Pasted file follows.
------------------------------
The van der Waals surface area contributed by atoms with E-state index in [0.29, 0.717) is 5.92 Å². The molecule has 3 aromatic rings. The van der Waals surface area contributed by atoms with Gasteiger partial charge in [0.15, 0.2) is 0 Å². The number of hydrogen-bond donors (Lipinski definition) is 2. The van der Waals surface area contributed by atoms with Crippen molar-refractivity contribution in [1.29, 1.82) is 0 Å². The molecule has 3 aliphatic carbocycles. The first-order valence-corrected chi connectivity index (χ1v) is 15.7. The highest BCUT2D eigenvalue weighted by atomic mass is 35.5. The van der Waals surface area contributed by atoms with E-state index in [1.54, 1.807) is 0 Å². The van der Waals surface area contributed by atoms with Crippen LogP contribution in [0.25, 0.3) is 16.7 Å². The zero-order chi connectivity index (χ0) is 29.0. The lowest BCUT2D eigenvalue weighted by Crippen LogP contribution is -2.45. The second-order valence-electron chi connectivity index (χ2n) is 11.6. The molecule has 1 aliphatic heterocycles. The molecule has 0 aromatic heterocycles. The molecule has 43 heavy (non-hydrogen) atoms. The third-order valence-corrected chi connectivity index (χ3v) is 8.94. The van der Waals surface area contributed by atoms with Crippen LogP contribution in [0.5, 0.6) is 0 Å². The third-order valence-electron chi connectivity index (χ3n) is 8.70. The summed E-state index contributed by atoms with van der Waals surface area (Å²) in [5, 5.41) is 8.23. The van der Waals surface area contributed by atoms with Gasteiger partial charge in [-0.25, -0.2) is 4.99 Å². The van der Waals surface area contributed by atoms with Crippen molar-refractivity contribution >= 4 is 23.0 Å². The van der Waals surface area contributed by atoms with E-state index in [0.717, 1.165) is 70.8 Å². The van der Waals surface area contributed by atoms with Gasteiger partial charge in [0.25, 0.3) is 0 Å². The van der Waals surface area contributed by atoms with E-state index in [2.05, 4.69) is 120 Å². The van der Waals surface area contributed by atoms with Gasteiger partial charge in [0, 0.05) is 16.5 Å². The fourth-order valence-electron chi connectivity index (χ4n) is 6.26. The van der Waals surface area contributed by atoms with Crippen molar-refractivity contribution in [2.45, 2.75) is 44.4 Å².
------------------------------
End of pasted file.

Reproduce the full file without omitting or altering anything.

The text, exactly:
The van der Waals surface area contributed by atoms with E-state index in [0.29, 0.717) is 5.92 Å². The molecule has 3 aromatic rings. The van der Waals surface area contributed by atoms with Gasteiger partial charge in [0.15, 0.2) is 0 Å². The number of hydrogen-bond donors (Lipinski definition) is 2. The van der Waals surface area contributed by atoms with Crippen molar-refractivity contribution in [1.29, 1.82) is 0 Å². The molecule has 3 aliphatic carbocycles. The first-order valence-corrected chi connectivity index (χ1v) is 15.7. The highest BCUT2D eigenvalue weighted by atomic mass is 35.5. The van der Waals surface area contributed by atoms with E-state index in [1.54, 1.807) is 0 Å². The van der Waals surface area contributed by atoms with Crippen LogP contribution in [0.25, 0.3) is 16.7 Å². The zero-order chi connectivity index (χ0) is 29.0. The lowest BCUT2D eigenvalue weighted by Crippen LogP contribution is -2.45. The second-order valence-electron chi connectivity index (χ2n) is 11.6. The molecule has 1 aliphatic heterocycles. The molecule has 0 aromatic heterocycles. The molecule has 43 heavy (non-hydrogen) atoms. The third-order valence-corrected chi connectivity index (χ3v) is 8.94. The van der Waals surface area contributed by atoms with Crippen LogP contribution in [0.5, 0.6) is 0 Å². The third-order valence-electron chi connectivity index (χ3n) is 8.70. The summed E-state index contributed by atoms with van der Waals surface area (Å²) in [5, 5.41) is 8.23. The van der Waals surface area contributed by atoms with Gasteiger partial charge in [-0.25, -0.2) is 4.99 Å². The van der Waals surface area contributed by atoms with Crippen molar-refractivity contribution >= 4 is 23.0 Å². The van der Waals surface area contributed by atoms with E-state index in [0.717, 1.165) is 70.8 Å². The van der Waals surface area contributed by atoms with Gasteiger partial charge in [0.25, 0.3) is 0 Å². The van der Waals surface area contributed by atoms with E-state index in [2.05, 4.69) is 120 Å². The van der Waals surface area contributed by atoms with Gasteiger partial charge in [0, 0.05) is 16.5 Å². The fourth-order valence-electron chi connectivity index (χ4n) is 6.26. The van der Waals surface area contributed by atoms with Crippen molar-refractivity contribution in [2.45, 2.75) is 44.4 Å².